- Last Updated on 07:14 AM 03/28/14
- BY Becky Donner/Special to The Gazette
Everyone has heard of Clark Kent, a “mild-mannered reporter by day for a great metropolitan newspaper,” who can turn into Superman in a moment’s notice. But there are women in the community who also are living double lives. Who are they, and how does a “BEEHIVE” fit into their lives?
Enter Carolyn Dunn and Kelly Worley, cosmetologists by day, divas by night. Or take note of Sharron Garrett, victim advocate by day, diva by night. Victoria Palmer is a customer service representative by day yet emerges as a diva by night.
Witness also Vecentia Williams, salon owner and operator by day, diva by night. And there is Cecil Hazelwood, billing manager by day, diva by night, or Tasha Dyer, who poses as a benefit program specialist by day yet emerges as a diva by night. Finally, there is Ashley Smith, kindergarten teacher by day, diva by night.
They live in our communities and function as normal women each day, carrying on the duties of their jobs and families. Yet in just one month, these women will emerge on stage as the divas in Halifax County Little Theatre’s “BEEHIVE: The 60’s Rock Musical.”
Director Victoria Thomasson and a cadre of “BEEHIVE” workers give new meaning to being as busy as bees. The set for “BEEHIVE” is being built by a crew wielding saws and electric drills.
Costume fittings are taking place between songs, and a band is rehearsing all the great songs of the 60s.
Volunteers are signing up for all sorts of jobs with the show, and people are scurrying around town looking for just the right props to use. It’s all a part of putting on a huge musical extravaganza.
Yet it is the divas who will command the stage during the show, and they are being groomed in their roles. The original production of “BEEHIVE” occurred in 2004 when Little Theatre performed at Halifax County High School, yet now they perform mainly at The Prizery, where this “BEEHIVE” will occur.
Two of the divas were in the original production, Carolyn Dunn and Cecil Hazelwood, and both of them say that while it is the same show in some ways, it is different in others.
Hazelwood said, “The first time I heard the band rehearse the overture, I started getting the same fluttery feeling again that I get right before a show starts. I can’t believe that I am doing this again, but it is different in so many ways and is really exciting.”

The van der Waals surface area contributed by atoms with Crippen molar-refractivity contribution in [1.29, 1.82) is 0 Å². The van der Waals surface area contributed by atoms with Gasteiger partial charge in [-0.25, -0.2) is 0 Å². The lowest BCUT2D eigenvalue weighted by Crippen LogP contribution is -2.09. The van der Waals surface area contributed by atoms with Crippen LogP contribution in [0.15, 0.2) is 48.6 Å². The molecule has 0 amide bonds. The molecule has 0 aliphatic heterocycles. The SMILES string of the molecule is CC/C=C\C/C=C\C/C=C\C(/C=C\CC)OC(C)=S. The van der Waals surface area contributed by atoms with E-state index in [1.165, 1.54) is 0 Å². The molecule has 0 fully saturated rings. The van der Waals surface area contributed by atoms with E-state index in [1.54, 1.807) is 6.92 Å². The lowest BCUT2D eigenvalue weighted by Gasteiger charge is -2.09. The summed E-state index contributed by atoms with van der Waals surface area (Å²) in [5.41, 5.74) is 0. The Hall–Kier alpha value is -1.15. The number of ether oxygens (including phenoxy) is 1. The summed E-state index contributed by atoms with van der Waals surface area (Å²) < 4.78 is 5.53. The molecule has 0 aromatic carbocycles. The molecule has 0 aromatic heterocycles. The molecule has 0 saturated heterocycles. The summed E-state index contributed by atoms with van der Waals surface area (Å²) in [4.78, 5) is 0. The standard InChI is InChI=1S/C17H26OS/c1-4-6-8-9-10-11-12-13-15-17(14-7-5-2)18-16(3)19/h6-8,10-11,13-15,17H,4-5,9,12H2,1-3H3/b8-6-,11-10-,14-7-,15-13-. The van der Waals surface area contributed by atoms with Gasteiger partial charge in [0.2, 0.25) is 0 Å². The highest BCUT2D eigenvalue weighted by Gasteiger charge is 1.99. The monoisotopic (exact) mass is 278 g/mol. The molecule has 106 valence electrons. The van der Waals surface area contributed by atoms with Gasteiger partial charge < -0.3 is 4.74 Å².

Dunn echoes Hazelwood’s feelings, adding, “This show is different, bigger and better. There are new people, new everything really, and it’s very exciting.”
Newcomer Ashley White is having her first experience as a diva, and while she is working at least five days a week in rehearsals, she said, “It is totally worth it.”
Another newcomer to the diva status is Victoria Palmer, who was in last fall’s “The Man Who Saved Christmas.”
She said, “I have made new friends who feel like old friends; we’re a family now, and this is a bond that will be forever.”
Sharron Garrett has been in a few other Little Theatre shows, “Smokey Joe’s Café” and “Crowns,” and says that this show is just as much fun although there is a lot of attention to detail in the songs and choreography.
She added, “We can add so much personality to the songs and dialogue and can really be someone else for a little while.”
Diva Vencentia Williams said, “This is the most talented group of people I’ve ever been with. It’s the hardest project I’ve ever done in my life, working to sound good, look good and move well. We have to be totally focused in what we’re doing. In just two days of rehearsals, I felt as if I had a new group of close friends.”
Kelly Worley, whom some people might remember as Rizzo in Little Theatre’s production of “Grease,” said that this is the first show she’s done since then, adding that this show is a lot of hard work yet is simply “adorable.”
Finally, Tasha Dyer, who also impressed audiences in Little Theatre’s “The Man Who Saved Christmas” with her strong vocal performance, has been elevated to diva status in “BEEHIVE.” While she said the rehearsals are tiring with all the physical demands, she also loves the experience and said, “I can be more ‘me’ when I’m singing these songs.”
She especially enjoys singing her favorite, “You Don’t Have to Say You Love Me,” a Dusty Springfield original.
Dyer is especially lucky to get to experience this show with her daughter, Kennedy, who is part of the “BEEHIVE” band as percussionist, and not to be outdone, her younger daughter, Cassidy, is at rehearsals and can sing most of the songs with the divas and fill in as a dancer with the dance troupe if someone is absent. She is truly a diva-in-training.
Ashley White summarized the feelings of them all when she said, “It is a wonderful experience. Working to create a new full show is hard work, but I’ve made such close new girl friends, and it’s a lot of fun too.”
When audiences see the work that has gone into this show, they will see why the term diva is used. These women are learning an incredible number of songs with multiple parts, choreography to go with them and changing clothes and hairstyles to fit the decade. They will command the stage with their diva presence.
The show opens Friday, April 25, and runs for 10 performances. Evening shows are at 7:30 on April 25, 26, 29 and May 1, 2 and 3. Four matinees are scheduled at 3 on Saturdays and Sundays, April 26, 27 and May 3 and 4.
Tickets are $16 for adults and $8 for students and can be purchased at The Prizery or by calling 572-8339 or online at www.prizery.com.
Clark Kent can step aside. His quick clothing changes are nothing compared to the divas in “BEEHIVE.” They might not fly, but their voices will soar.